On 8 December 1932, journalists Otto Williams and Audrey Argall launched the magazine, with 7,000 copies on newsprint. Williams took the role of managing director, and Argall was the first editor. Due to financial difficulties they were forced to sell the magazine after three months. Ellen Melville ran the magazine for a few weeks, before the magazine's printer, F. S. Proctor, and his wife, took over. Early in 1933, solicitor Vernon Dyson bought it, and his wife Hedda became the second editor. At the end of the year it was sold again to Brett Print and Publishing Co., later New Zealand Newspapers, which also published the Auckland Star. Hedda Dyson was retained as editor.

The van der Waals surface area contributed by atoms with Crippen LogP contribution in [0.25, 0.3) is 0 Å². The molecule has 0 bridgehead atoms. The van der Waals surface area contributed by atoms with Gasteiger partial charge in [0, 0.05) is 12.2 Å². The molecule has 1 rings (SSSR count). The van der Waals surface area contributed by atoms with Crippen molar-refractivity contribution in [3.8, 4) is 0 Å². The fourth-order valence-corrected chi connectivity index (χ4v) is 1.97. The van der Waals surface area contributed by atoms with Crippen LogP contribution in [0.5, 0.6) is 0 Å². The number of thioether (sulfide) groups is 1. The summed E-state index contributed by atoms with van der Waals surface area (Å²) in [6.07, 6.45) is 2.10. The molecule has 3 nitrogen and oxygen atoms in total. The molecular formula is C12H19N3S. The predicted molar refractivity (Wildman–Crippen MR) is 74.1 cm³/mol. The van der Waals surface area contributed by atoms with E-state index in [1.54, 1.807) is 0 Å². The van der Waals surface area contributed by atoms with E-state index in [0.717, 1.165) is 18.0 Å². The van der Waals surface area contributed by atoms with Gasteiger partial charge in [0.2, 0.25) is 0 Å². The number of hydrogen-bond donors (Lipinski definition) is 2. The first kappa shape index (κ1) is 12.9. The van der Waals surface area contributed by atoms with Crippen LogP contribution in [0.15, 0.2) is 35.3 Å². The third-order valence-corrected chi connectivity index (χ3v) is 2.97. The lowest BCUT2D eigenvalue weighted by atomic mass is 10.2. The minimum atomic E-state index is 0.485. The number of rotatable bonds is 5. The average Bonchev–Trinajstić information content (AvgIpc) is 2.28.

In the early 1980s, New Zealand Woman's Weekly's circulation peaked at around 250,000, before the Australian magazines Woman's Day and New Idea entered the New Zealand market.
In 2007, the magazine celebrated its 75th anniversary with guest Prime Minister Helen Clark.